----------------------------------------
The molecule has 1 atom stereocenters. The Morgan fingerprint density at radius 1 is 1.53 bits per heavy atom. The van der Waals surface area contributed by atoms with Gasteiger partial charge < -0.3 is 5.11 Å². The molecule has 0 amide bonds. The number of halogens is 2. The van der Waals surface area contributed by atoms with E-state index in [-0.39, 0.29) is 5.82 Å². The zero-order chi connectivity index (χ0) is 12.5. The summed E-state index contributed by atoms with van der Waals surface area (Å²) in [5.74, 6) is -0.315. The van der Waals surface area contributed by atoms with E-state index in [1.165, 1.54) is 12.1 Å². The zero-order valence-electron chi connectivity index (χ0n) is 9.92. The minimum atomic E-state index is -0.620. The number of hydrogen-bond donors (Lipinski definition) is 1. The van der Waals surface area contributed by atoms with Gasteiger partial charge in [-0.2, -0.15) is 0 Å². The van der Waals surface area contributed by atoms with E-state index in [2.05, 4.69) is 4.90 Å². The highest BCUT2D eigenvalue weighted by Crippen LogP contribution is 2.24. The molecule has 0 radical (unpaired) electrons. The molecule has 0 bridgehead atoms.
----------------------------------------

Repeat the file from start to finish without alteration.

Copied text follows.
The molecule has 1 atom stereocenters. The Morgan fingerprint density at radius 1 is 1.53 bits per heavy atom. The van der Waals surface area contributed by atoms with Gasteiger partial charge < -0.3 is 5.11 Å². The molecule has 0 amide bonds. The number of halogens is 2. The van der Waals surface area contributed by atoms with E-state index in [-0.39, 0.29) is 5.82 Å². The zero-order chi connectivity index (χ0) is 12.5. The summed E-state index contributed by atoms with van der Waals surface area (Å²) in [5.74, 6) is -0.315. The van der Waals surface area contributed by atoms with E-state index in [1.165, 1.54) is 12.1 Å². The zero-order valence-electron chi connectivity index (χ0n) is 9.92. The minimum atomic E-state index is -0.620. The number of hydrogen-bond donors (Lipinski definition) is 1. The van der Waals surface area contributed by atoms with Gasteiger partial charge in [-0.2, -0.15) is 0 Å². The van der Waals surface area contributed by atoms with E-state index in [2.05, 4.69) is 4.90 Å². The highest BCUT2D eigenvalue weighted by Crippen LogP contribution is 2.24. The molecule has 0 radical (unpaired) electrons. The molecule has 0 bridgehead atoms.